Fifth Third Bank has set aside an additional $129 million in reserve for its indirect consumer loans, which consist predominantly of auto loans, during the first quarter to account for higher credit losses due to CECL adoption and the impact of COVID-19, according to the company’s earnings results today.
Allowance for losses increased by $70 million since yearend 2019 due to the quickly deteriorating economy. The bank’s indirect auto portfolio increased 29% year over year to $11.8 billion. Meanwhile, net charge-offs improved too, dropping 14 basis points YoY to 0.43% of the portfolio.
Firmwide total credit reserves clocked in at $2.5 billion, covering 2.13% of the portfolio. Fifth Third overall reported a $1.7 billion increase to the allowance for credit losses, which includes a $653 million increase recorded for the Jan. 1 adoption of CECL and reserve build for COVID-19 impacts.
From a liquidity perspective, the bank sits on a comfortable $80 billion of available liquidity, including $4.1 billion in cash held by Fifth Third Bancorp, its holding company. This cash is expected to “satisfy all fixed obligations in a stressed environment for 26 months,” the bank noted. This includes debt maturities, common and preferred dividends, interest and other expenses, without accessing capital markets or relying on dividends from subsidiaries.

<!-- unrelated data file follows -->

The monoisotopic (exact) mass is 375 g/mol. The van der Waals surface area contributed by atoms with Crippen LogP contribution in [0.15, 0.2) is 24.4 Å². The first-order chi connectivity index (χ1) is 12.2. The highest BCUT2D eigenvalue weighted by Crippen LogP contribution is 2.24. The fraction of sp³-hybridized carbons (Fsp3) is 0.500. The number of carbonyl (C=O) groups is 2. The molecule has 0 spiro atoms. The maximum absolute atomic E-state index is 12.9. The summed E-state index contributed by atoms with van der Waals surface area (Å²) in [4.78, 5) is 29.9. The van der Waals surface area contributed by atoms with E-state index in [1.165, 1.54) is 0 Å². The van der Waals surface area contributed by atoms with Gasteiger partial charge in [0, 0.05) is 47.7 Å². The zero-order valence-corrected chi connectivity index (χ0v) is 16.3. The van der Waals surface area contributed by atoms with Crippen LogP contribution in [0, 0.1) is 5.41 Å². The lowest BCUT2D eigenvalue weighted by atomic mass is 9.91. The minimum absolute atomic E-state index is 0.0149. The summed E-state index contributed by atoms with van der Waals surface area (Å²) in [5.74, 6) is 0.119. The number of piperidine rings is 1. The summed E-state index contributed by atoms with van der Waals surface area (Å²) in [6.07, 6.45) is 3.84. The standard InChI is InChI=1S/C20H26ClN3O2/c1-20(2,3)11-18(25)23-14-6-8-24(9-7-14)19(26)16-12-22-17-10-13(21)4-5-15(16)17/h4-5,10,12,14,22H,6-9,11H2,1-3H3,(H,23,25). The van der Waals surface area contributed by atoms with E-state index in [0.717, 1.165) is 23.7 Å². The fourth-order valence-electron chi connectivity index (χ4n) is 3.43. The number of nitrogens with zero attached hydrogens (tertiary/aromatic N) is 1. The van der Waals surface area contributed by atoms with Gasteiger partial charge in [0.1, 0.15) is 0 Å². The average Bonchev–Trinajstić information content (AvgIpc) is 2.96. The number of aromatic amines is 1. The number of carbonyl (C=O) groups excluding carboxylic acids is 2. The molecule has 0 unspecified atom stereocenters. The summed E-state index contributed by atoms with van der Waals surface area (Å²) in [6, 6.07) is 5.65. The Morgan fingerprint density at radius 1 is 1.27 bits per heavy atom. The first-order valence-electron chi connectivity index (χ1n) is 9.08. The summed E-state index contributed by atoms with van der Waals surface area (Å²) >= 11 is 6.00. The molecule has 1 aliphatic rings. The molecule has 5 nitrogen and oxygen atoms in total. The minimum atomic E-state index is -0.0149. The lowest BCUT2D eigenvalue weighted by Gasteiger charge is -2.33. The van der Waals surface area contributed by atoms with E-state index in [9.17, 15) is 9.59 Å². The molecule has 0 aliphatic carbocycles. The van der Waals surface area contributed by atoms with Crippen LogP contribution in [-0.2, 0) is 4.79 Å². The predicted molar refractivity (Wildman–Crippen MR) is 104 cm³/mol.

The last time Fifth Third tapped the auto ABS market was in April 2019, with a $1.37 billion offering backed by prime auto loans, marking the bank’s return to the market after a two-year hiatus.
Fifth Third Bancorp’s stock [NASDAQ: FITB] was trading down 5.61% to $15.76 per share at press time. The company has a market capitalization of $11.2 billion.